As I lectured, one of the cowhands came in to announce that Keely was revoking the gun law, and he’d be waiting for Dan if he wanted to try to enforce it. I couldn’t’ believe this kid! After everything I said, he still wanted to go out there and prove that he was better than anyone. I knew he was wrong, but how was I ever going to convince him? “Thompson must have lost his touch,” I stated. “I never thought he’d want to gun a kid.”
“I don’t know what you do, mister, when a blow fly bothers you. But me, I squash it. So does Keely.”
Dan didn’t get it. He had taken Sandy and thought he could take this one with no trouble. “You were lucky!” I stated. “An experienced gunslinger would have cut you down before you even cleared leather.” Dan was still planning on going.
I was getting angry now. I can’t believe this kid! I suddenly calmed myself down a bit to say, “Wait a minute, Dan. There’s plenty of time for you to get your head blown off. Sit down and think about it.” Dan had his hand on the door. I waited for him to obey me. He didn’t.
Now, I was angry again. I stood up and kicked the door shut in his face. I think this was the first time he realized that I meant business. “Sit down!” I demanded, pointing to the chair. Then I grabbed my rifle and went to talk to Keely.
I walked into the saloon and up to Keely. He commented about how I still carry my rifle. Then he stated that he heard I’ve gained quite a reputation with this rifle since he last saw me. “I’m not proud of it, Thompson. But at least it was honestly earned,” I pointed out gently.
He wanted an explanation. “It means I never pulled a trigger against a man who didn’t have a chance,” I answered without hesitation. I explained that Dan is a kid who thinks he has to prove that he’s a man. You know he doesn’t have a chance against you in a gun fight. There’s already been one killing. Why have another? Let the boy out, Keely.”
“I almost wish I could,” Keely commented. But, he felt that if he backed out the boys would leave him. His reputation was on the line! He never backed down from a play. I had humbled myself in asking him for a favor, but he wouldn’t listen. “I’ve got no fight with you, McCain. Don’t get in the way.”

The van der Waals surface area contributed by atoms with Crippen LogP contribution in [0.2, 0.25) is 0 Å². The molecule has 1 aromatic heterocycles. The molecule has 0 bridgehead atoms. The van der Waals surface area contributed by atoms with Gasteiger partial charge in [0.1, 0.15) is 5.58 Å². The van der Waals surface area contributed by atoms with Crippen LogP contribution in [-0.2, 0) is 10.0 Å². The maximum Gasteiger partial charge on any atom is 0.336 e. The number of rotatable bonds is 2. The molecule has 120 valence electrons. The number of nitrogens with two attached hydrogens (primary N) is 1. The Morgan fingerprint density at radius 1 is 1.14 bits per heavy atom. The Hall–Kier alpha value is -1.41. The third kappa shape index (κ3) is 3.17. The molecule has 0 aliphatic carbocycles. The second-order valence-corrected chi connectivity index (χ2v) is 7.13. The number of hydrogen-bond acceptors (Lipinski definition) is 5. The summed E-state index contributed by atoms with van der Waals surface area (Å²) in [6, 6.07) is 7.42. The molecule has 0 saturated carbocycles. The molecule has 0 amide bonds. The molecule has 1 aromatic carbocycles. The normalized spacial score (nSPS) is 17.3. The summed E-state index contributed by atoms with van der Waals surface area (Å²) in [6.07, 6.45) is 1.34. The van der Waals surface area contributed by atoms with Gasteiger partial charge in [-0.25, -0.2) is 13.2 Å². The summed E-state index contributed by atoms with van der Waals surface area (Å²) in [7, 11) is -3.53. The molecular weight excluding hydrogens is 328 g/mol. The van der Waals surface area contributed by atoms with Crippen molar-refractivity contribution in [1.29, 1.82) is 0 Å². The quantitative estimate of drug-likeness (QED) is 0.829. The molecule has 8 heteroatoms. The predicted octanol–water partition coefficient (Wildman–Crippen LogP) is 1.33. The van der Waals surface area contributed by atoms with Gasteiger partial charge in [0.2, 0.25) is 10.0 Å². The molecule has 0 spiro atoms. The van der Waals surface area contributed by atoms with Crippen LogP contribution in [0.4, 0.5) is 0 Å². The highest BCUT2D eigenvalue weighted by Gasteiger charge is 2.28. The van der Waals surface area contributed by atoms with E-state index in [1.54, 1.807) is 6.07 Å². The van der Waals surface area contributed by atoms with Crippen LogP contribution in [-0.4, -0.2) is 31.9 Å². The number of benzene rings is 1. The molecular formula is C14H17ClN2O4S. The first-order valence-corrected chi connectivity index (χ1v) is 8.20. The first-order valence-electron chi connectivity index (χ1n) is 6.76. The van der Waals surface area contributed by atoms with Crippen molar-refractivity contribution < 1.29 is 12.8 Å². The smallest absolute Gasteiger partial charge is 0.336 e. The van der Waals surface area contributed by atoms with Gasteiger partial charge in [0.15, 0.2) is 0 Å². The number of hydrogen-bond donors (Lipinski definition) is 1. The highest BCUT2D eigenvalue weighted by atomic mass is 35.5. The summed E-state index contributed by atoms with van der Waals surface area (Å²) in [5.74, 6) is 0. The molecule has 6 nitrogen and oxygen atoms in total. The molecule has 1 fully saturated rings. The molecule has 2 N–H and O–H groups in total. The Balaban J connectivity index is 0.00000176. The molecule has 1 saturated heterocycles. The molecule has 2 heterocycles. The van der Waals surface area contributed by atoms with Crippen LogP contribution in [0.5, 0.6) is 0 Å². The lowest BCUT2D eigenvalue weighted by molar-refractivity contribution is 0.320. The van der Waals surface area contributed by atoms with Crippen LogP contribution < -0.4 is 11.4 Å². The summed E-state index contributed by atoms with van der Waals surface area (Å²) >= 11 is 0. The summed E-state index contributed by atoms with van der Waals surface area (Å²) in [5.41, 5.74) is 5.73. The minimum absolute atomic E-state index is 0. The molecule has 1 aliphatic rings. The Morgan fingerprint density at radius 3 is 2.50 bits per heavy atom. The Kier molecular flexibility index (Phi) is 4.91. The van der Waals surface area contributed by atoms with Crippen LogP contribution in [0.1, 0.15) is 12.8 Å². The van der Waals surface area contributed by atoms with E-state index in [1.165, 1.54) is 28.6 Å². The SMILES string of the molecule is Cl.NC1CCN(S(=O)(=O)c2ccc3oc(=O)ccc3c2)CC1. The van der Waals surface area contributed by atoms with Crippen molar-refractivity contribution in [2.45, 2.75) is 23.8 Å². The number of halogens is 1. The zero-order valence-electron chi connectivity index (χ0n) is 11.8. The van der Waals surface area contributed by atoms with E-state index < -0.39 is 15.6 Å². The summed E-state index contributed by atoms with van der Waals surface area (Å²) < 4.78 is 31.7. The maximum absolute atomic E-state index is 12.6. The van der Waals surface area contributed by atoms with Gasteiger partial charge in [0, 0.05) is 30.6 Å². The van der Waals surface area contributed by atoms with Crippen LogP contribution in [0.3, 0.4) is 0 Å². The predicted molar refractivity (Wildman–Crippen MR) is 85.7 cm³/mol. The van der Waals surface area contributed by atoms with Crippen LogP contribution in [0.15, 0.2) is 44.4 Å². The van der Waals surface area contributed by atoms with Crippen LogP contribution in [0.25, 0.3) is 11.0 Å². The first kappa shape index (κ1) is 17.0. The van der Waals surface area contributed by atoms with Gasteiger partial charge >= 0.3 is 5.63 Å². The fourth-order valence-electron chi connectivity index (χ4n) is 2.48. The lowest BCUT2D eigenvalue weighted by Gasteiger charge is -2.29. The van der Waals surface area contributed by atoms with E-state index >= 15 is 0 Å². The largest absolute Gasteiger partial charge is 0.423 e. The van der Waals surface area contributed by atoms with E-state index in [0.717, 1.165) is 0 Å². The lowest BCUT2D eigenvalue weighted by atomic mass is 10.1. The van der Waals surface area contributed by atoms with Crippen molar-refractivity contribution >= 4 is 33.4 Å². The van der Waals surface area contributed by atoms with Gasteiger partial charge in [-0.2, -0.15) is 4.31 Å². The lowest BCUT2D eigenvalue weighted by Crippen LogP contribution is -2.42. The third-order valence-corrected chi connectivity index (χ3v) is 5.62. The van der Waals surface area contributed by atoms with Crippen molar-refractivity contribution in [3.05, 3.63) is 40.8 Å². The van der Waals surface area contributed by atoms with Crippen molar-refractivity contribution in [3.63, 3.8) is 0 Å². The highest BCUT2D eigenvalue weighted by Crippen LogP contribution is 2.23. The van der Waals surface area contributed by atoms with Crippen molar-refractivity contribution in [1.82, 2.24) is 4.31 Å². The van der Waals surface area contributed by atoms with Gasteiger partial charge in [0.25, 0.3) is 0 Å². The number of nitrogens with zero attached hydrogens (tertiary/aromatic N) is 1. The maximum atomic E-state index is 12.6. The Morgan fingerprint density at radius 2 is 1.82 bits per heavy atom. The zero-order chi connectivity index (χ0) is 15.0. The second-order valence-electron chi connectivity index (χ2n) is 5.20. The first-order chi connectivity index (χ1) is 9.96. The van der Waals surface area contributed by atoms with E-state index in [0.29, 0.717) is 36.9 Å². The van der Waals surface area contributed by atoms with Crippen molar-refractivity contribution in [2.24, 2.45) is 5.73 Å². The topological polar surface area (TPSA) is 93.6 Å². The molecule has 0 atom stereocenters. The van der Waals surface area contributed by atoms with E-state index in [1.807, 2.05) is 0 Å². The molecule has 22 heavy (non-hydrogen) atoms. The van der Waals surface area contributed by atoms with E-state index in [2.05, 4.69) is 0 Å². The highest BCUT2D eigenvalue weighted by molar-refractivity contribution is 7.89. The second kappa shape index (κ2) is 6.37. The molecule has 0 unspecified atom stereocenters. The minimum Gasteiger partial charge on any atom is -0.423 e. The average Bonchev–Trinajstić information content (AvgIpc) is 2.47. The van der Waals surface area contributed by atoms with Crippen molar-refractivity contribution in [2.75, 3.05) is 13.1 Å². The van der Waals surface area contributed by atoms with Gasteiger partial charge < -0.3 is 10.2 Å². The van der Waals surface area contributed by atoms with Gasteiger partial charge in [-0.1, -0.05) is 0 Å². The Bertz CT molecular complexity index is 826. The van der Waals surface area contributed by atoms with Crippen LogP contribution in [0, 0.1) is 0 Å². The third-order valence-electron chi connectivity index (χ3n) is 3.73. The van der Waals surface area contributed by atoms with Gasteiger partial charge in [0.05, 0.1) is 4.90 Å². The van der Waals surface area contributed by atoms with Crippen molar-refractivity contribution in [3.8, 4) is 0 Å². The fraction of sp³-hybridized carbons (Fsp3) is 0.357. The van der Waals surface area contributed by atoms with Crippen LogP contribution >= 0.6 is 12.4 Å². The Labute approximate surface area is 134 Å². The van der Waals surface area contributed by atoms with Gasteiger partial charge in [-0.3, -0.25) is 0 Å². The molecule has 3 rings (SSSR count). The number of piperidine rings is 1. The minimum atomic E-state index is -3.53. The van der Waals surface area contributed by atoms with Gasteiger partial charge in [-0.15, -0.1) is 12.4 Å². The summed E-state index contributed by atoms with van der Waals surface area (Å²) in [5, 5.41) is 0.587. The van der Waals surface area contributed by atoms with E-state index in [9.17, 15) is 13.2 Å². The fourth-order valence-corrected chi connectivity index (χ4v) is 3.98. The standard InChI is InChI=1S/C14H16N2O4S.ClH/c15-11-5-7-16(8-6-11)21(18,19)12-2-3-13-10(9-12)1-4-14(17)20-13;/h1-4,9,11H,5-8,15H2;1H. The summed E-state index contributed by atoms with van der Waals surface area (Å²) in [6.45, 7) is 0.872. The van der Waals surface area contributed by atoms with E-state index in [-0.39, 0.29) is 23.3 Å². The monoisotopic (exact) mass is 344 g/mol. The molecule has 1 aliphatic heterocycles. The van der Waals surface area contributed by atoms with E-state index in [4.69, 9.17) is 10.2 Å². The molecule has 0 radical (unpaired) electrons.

So, it was on to a new plan. I went to have a talk with Dan. “Seeing as how you’re determined to go through with this, I’ll give you a few pointers that might help. Walk down to the church and come back up the street toward the saloon. That’ll put the sun on your back and his face. Another thing…uh…watch his eyes. They’re the tip off he’s gonna draw. And uh…drop your gun belt a few inches.” Dan asked me if there was anything else he should know. I thought that was a dumb question. “A great deal, but it’s too late for that now!” I stated. I backed up so he could leave. This is out of my hands now.
Dan went out to face Keely. He walked toward the saloon. Keely told him he’d give Dan the draw on him. “Take off your gun belt, Thompson,” Dan warns. He doesn’t.
Shots ring out and Dan grabs his hand and falls to the ground.
I run over to check Dan. I didn’t think it was too bad, but knew the doctor needed to see it.
Now it was my turn!
"Thompson," I said. "Right or wrong that gun law is still in effect. I think you better do like the Marshal wanted and take yours off.”
“You’re a good man with that rifle, McCain, but not that good,” Keely warns me. “I said I had no fight with you McCain. Now don’t make me-“
I was no longer in the mood to listen to nonsense. I had to make sure the Texas cowhands were taught a lesson – for Micah’s sake! “Take off your gun belt!” I demanded.
Keely went for his gun and I shot his hand. He gave me a surprised look. "You could have killed me, McCain. Why didn't you?"
“You could have killed the kid. Why didn’t you?” I replied in a knowing voice. He knew I knew the answer. Nothing more needed to be said. Thompson and his men got on their horses and left town.
What a day! I finally was on my way to the school to get my boy and go home. “Hi, pa!” Mark greeted me.